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Lesbians are more likely to feel loneliness and separation from their loved ones in lockdown, compared to other young people under the LGBTQ+ umbrella.

According to a new study, almost nine in 10 young lesbians (87%) have felt this daily, as opposed to 46% of gay men, 54% of bisexual people and 52% of transgender individuals.

Conducted by Just Like Us, the charity for young LGBTQ+ people, the independent study surveyed 2,934 secondary school pupils across 375 institutions as part of a larger report into inclusive education and the experiences of young queer pupils.

1,140 of the students involved said they identified as a member of the LGBTQ+ community.

Four in five young lesbians (78%) revealed that their mental health has worsened throughout the pandemic, compared to 71% of gay men, 74% of bisexual people and 70% of transgender individuals, and almost half of non-LGBTQ+ young people (49%).

The study also discovered that a majority of secondary school pupils have received zero positive messaging about being LGBTQ+ in the past year, which suggests that the Ofsted requirements of preventing homophobic, biphobic and transphobic bullying in schools isn’t being applied.

A third of students (30%) said they’ve had one positive message in the last 12 months, while one in five (18%) said they have received no positive messaging at school about being LGBTQ+.

Dominic Arnall, the Chief Executive of Just Like Us, hopes this research will shed light on the experiences of young lesbians, “who are sadly the most likely group within the LGBT+ community to report feeling lonely and separated from the people they are closest to on a daily basis since the pandemic began.”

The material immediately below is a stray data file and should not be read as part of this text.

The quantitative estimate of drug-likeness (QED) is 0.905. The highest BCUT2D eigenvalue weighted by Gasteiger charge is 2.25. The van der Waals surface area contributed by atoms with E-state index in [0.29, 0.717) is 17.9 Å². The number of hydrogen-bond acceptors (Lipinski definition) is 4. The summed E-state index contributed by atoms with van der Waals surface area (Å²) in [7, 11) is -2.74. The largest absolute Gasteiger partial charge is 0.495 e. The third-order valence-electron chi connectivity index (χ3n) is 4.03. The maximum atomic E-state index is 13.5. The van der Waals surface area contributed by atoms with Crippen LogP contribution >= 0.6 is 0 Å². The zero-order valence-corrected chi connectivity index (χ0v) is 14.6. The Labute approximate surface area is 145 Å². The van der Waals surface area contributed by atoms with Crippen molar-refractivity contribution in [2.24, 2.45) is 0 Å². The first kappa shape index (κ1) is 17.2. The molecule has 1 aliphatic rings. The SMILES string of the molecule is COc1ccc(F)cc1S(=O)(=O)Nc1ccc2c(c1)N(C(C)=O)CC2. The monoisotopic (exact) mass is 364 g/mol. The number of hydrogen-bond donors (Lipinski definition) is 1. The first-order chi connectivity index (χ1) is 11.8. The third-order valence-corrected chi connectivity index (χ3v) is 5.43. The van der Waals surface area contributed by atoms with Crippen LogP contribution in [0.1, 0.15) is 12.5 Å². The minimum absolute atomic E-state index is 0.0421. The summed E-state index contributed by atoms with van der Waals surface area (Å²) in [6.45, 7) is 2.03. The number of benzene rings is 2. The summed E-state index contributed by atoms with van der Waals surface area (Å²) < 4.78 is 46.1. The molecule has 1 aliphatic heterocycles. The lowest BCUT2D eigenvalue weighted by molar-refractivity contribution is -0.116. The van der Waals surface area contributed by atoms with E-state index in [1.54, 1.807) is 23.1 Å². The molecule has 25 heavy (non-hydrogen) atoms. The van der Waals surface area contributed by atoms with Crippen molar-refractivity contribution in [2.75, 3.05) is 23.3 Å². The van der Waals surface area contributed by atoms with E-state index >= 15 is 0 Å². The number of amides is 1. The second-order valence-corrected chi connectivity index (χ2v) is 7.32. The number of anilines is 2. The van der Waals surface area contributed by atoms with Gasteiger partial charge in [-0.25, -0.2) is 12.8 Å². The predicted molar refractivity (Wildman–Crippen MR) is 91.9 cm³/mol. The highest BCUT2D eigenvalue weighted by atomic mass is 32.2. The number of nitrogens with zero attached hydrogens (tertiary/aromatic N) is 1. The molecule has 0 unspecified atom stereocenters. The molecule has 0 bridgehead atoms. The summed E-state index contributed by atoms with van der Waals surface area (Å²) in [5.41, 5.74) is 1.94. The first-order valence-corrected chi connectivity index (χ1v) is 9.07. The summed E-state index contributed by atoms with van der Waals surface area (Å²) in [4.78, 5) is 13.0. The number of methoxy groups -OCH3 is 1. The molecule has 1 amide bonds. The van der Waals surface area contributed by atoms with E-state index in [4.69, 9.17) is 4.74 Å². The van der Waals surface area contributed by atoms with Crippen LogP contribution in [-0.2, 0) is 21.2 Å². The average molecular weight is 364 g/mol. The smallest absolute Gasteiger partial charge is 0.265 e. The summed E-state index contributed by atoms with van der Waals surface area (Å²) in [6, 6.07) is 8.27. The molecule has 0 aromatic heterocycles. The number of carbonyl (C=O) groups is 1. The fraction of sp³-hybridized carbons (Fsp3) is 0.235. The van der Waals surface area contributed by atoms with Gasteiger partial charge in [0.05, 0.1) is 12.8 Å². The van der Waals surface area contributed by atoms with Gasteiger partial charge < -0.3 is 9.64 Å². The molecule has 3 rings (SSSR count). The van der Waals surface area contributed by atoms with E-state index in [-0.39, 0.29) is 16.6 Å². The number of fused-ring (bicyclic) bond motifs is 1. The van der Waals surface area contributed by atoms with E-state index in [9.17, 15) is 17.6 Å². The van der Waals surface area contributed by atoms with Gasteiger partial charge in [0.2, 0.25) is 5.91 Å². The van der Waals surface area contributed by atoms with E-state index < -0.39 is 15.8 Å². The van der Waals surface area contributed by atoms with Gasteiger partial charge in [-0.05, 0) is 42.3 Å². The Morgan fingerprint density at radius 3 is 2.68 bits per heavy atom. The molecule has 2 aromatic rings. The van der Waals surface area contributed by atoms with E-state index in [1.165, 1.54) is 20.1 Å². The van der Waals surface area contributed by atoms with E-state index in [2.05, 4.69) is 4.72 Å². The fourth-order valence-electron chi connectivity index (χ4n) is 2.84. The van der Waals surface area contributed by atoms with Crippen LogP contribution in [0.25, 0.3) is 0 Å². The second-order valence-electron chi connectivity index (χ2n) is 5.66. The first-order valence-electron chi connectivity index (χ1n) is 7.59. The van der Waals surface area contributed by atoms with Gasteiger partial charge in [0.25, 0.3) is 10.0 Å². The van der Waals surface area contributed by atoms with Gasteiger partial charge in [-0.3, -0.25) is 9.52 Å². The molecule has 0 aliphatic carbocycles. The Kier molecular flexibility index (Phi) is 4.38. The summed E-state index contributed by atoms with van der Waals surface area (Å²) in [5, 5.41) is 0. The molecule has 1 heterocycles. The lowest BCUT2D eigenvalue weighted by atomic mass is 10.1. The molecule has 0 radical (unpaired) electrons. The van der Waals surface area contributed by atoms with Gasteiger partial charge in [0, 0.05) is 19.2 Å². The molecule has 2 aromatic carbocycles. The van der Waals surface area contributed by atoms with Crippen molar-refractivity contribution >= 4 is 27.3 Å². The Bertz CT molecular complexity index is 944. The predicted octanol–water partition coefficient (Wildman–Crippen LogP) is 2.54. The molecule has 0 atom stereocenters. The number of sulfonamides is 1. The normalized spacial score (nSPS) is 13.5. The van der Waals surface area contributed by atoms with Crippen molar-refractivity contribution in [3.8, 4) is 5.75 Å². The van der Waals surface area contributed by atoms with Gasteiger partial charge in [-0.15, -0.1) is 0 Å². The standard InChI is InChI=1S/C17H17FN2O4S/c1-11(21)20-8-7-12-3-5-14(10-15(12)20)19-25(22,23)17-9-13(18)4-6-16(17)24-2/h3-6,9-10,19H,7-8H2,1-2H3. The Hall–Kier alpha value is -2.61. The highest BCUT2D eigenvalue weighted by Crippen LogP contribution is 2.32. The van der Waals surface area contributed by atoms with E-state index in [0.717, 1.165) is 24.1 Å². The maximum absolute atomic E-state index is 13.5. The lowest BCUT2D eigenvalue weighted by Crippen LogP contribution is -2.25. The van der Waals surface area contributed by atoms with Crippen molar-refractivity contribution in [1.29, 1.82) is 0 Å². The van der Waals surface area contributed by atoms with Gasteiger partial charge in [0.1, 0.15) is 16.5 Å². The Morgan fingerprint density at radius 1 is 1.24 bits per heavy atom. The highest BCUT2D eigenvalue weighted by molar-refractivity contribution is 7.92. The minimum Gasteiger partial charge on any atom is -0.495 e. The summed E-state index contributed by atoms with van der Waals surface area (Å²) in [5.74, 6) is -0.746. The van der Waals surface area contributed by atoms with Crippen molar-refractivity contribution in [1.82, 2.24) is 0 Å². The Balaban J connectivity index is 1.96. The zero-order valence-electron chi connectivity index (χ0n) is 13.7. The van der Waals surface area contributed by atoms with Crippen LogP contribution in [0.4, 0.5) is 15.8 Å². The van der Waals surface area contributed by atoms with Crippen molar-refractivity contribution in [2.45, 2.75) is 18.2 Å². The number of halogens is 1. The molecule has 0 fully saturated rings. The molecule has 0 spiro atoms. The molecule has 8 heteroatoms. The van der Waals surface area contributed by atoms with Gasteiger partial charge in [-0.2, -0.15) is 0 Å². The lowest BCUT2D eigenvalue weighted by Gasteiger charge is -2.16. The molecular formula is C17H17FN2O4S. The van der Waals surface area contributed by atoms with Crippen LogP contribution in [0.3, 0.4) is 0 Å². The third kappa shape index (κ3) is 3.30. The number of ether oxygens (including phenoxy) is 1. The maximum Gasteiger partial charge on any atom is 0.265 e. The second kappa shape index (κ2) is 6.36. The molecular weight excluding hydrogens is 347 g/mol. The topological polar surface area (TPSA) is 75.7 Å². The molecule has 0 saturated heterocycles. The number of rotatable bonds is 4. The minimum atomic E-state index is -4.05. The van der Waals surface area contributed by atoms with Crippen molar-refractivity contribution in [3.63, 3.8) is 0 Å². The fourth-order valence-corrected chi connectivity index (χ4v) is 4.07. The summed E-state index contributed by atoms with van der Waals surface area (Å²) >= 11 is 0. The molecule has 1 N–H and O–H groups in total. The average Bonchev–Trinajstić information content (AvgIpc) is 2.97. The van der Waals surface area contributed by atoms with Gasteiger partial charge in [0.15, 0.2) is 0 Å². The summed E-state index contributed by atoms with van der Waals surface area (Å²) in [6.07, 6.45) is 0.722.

He added: “Our research has found that young people who are also eligible for free school meals, Black and/or transgender are also more likely to be struggling with mental health right now.

“The results show the importance of looking at the experiences of different identities within the LGBT+ umbrella separately, ensuring that we understand the different people within the acronym and how their identities might affect their experiences.

“At Just Like Us we know just how important it is that all LGBT+ young people hear from their schools and families that it is OK to be LGBT+. It’s important the pressures of this time are not passed on to schools who are already overburdened with work.

“At Just Like Us our role to support schools in sending positive messages to LGBT+ young people during this difficult time. We have free, LGBT+ inclusive resources available for all schools, all they need to do is sign up for School Diversity Week, or get in touch and talk to us.”

For more information about Just Like Us, visit their website here.

Schools can now sign up to take part in School Diversity week – for free – here. You’ll also receive a toolkit of resources.